Krull is a movie I like, although I would not say it's the most amazing film ever or something everyone needs to watch. It's a type of story we've seen a billion times, best for people who enjoy the genre and otherwise perfectly missable. I like it the most for its ideas; there's some very strange creepiness that derives from its fusion of fantastical elements with science fiction. Some of my favorite aspects are how it plays at the "sufficiently advanced technology" shtick to make one consider the ways different genres express a possibility - like the Umineko anti-fantasy vs fantasy discussion, you could say. The Black Fortress used by the Beast is nearly unassailable because it teleports across the planet each sunrise, granting it both formidable protection from any army and freedom to conduct raids without warning. The Slayers are mysterious space-suited knights who upon their death release a strange little worm creature that warps through the ground and escapes. A mirage-like fortress that shifts its position and an army of "knights" that are really strange creatures could be seen in both fantastical and science fiction stories and work in both, but by placing them in a science fantasy they expose the genre cruxes in a beautiful way. I think they're very enjoyable and a big part of why I like it.

Upon death, the Slayers spit forth a slimy creature that can slip through even castle tile...

It is, though, a very genre film. If you don't enjoy the swashbuckling and hearing them suddenly bring up some weird fantastical idea that wasn't established before, there's little to sink your teeth into. Much of the plot consists of hearing that we must now perform trial x or visit place y to deal with curse z, and things like the shapeshifter attack appear without warning. It's not exactly a story with much foreshadowing, bar perhaps the cyclops curse. But I think sometimes that the common criticism of its plot being incomprehensible or inconsistent is a little silly because it seems like it's viewing the story from the wrong angle, like it's trying to judge a plot clearly going for a classical style by the merits of how we judge a sort of "true literature" ideal. I don't think there's anything wrong with saying the story didn't do what you wanted out of a story, but I find trying to analyze a work by its merits and goals to be intriguing and a useful angle for interacting with anything you might encounter.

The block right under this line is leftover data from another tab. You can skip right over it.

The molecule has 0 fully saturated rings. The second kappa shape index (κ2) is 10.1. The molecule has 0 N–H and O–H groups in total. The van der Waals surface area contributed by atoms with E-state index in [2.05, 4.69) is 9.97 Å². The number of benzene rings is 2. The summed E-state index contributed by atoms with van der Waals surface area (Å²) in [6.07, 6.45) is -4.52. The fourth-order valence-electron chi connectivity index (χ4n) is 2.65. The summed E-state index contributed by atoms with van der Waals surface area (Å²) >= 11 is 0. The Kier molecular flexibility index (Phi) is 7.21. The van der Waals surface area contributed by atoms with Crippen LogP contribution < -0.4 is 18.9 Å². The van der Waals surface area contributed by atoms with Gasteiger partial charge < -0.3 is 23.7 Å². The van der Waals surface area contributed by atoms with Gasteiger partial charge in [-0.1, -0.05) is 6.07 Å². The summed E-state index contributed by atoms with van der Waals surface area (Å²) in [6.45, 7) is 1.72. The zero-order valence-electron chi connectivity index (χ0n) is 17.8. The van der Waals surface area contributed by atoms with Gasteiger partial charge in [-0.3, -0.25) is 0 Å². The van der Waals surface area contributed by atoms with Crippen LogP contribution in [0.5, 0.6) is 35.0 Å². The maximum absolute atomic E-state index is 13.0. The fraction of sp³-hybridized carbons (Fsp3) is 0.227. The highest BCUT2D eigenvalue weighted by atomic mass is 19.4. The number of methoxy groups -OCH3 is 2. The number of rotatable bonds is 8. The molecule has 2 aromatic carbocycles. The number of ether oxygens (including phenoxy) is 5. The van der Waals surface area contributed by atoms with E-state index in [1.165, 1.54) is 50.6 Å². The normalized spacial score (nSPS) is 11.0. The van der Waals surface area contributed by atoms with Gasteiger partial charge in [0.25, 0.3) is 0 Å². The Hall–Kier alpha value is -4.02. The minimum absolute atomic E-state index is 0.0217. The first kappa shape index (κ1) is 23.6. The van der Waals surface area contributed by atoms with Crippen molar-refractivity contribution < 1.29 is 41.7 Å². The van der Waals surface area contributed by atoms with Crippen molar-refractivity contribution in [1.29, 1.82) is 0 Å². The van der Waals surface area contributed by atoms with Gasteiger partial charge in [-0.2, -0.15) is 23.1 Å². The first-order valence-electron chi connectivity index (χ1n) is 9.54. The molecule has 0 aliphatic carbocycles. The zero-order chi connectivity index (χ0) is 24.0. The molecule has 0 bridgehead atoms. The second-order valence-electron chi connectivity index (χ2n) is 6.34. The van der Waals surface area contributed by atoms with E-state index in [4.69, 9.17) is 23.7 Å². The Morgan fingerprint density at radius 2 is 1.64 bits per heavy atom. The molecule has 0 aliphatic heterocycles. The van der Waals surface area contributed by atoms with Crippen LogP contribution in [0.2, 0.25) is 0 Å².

This is all building up to me saying that I think Krull is a "video game" movie. Not in the sense of "bad and misses the plot" used to deride stuff like the SMB movie, but in the sense of "this is style of story that is used in a great many traditional video games", the highly linear succession of challenges and events with the impression of context mostly used to color the adventure. It exposes a great deal of fascinating ideas about its world, but does not go out of its way to "worldbuild" except in constructing each challenge. And for all I mention a lack of characterization, there are certainly momentous decisions and manifestations of human feelings and whatnot throughout what exists, even if it's all rather tropey. I think that, to some degree, the idea of a story being tropey but still having its own angles and individual appeal is exactly what I mean. It's a story made of pieces we understand assembled in an intriguing way, not a way that you'll have never seen before (well, I think you could make a case for some of the designs,) but simply in a way that works out as a fun show to watch and consider. It's that sort of fun that I also enjoy in a lot of older video games, and I think is a big aspect of what makes some ancient stories enduring in the mind. That's why I like Krull.


{1} ~ "You think you've been fighting in direct opposition to Beato. But that's not actually true. You haven't been in direct opposition. You've been fighting along with her from a slightly different angle. All this playing detective you've done hasn't been fantasy vs mystery. It's only been fantasy vs anti-fantasy... ...if you wanna interpret everything as a proper mystery, entering this whole debate over whether there are hidden doors or not means you've lost from the beginning, see...? After all, there aren't any. As soon as you suspect that they might exist, it's already `game over' for you." ~ Umineko no Naku ni Chiru, End of the Golden Witch